The numerous essays by many of the state’s leading historians in African American Connecticut Explored document an array of subjects beginning from the earliest years of the state’s colonization around 1630 and continuing well into the 20th century. The voice of Connecticut’s African Americans rings clear through topics such as the Black Governors of Connecticut, nationally prominent black abolitionists like the reverends Amos Beman and James Pennington, the African American community’s response to the Amistad trial, the letters of Joseph O. Cross of the 29th Regiment of Colored Volunteers in the Civil War, and the Civil Rights work of baseball great Jackie Robinson (a twenty-year resident of Stamford), to name a few. Insightful introductions to each section explore broader issues faced by the state’s African American residents as they struggled for full rights as citizens. This book represents the collaborative effort of Connecticut Explored and the Amistad Center for Art & Culture, with support from the State Historic Preservation Office and Connecticut’s Freedom Trail. It will be a valuable guide for anyone interested in this fascinating area of Connecticut’s history.

Contributors include Billie M. Anthony, Christopher Baker, Whitney Bayers, Barbara Beeching, Andra Chantim, Stacey K. Close, Jessica Colebrook, Christopher Collier, Hildegard Cummings, Barbara Donahue, Mary M. Donohue, Nancy Finlay, Jessica A. Gresko, Katherine J. Harris, Charles (Ben) Hawley, Peter Hinks, Graham Russell Gao Hodges, Eileen Hurst, Dawn Byron Hutchins, Carolyn B. Ivanoff, Joan Jacobs, Mark H. Jones, Joel Lang, Melonae’ McLean, Wm. Frank Mitchell, Hilary Moss, Cora Murray, Elizabeth J. Normen, Elisabeth Petry, Cynthia Reik, Ann Y. Smith, John Wood Sweet, Charles A. Teale Sr., Barbara M. Tucker, Tamara Verrett, Liz Warner, David O. White, and Yohuru Williams.

Publication InfoAfrican American Connecticut Explored on Fieldstone Common

Title: African American Connecticut Explored

Publisher: Wesleyan University Press (2013)

Hard cover; 422 pages with with end notes for many chapters, bibliography, an index and some photos.

African American Connecticut Explored is available for purchase from Amazon.com and other booksellers.

The Interview

Dr. Harris and I talked about the history of slavery in Connecticut, when it started and how it ended. We also talked about the unusual practice of the African American community, starting in the 1700s, to elect Black Governors. We talked about successful New Haven resident William Lanson. And Martin Luther King Jr. even made a cameo appearance in this discussion of Connecticut history.

Links mentioned during the interview:

Prize Winner

One copy of African American Connecticut Exploredwas given out to the Fieldstone Common audience courtesy of Wesleyan University Press.

The winner is:

  • Cheryll Toney Holley of Massachusetts

Congratulations to our winner and thanks to Wesleyan University Press for their generosity in donating the book!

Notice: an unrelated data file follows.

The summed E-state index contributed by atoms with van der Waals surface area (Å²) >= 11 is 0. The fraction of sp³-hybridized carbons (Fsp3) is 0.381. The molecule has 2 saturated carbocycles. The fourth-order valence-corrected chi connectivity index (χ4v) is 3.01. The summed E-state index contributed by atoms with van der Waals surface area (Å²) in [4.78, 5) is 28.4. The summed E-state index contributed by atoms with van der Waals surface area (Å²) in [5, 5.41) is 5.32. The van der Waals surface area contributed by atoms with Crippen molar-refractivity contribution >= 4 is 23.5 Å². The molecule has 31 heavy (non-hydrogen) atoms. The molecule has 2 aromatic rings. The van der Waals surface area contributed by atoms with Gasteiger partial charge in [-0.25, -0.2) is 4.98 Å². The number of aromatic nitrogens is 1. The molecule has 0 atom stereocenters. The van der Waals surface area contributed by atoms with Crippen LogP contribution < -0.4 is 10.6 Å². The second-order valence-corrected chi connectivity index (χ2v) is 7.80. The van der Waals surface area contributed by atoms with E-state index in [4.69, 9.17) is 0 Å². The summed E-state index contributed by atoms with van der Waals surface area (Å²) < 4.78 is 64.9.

Make sure you qualify to win the giveaway next week by signing up for the Bonus List! Once you sign up your are in the running each week!

The Direct Link to this post is
www.fieldstonecommon.com/african-american-ct-katherine-harris

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Question: What’s that’s new stuff in the Fieldstone Common title (FC 84)?

Answer: That makes it easier, especially for iTunes and other podcast listeners, to keep track of which episode they are listening to. FC stands for Fieldstone Common and 84 is the number of the episode.

 

FC 83 – Rebecca Dickinson with Marla R. Miller

This week on Fieldstone Common our featured guest is Marla R. Miller, author of the book Rebecca Dickinson: Independence for a New England Woman.

Bio – Marla R. Miller

Marla R. Miller, a historian of early American women and work, has made a career uncovering the lives of women who left little in the way of documentary record. She is a professor of Marla Miller on Fieldstone Commonhistory at the University of Massachusetts Amherst and directs the Public History program there. She has won the Organization of American Historians’ Lerner-Scott Prize for the best dissertation on women’s history and the 1997 Walter Muir Whitehill Prize in Colonial History.

This is Marla’s second visit to Fieldstone Common. She appeared on the July 4th, 2013 episode to talk about her other book, Betsy Ross and the Making of America.

Book Summary

Rebecca Dickinson’s powerful voice, captured through excerpts from the pages of her journal, allows colonial and revolutionary-era New England to come alive. Dickinson’s life illustrates the dilemmas faced by many Americans in the decades before, during, and after the American Revolution, as well as the paradoxes presented by an unmarried woman who earned her own living and made her own way in the small town where she was born. Rebecca Dickinson: Independence for a New England Woman, uses Dickinson’s world as a lens to introduce readers to the everyday experience of living in the colonial era and the social, cultural, and economic challenges faced in the transformative decades surrounding the American Revolution.

Publication InfoRebecca Dickinson with Marla Miller on Fieldstone Common

Title: Rebecca Dickinson: Independence for a New England Woman

Publisher: Westview Press (2014)

Trade Paperback; 194 pages with a list or primary sources, end notes, bibliographic essay and an index.

Rebecca Dickinson: Independence for a New England Woman is available for purchase from Amazon.com and other booksellers.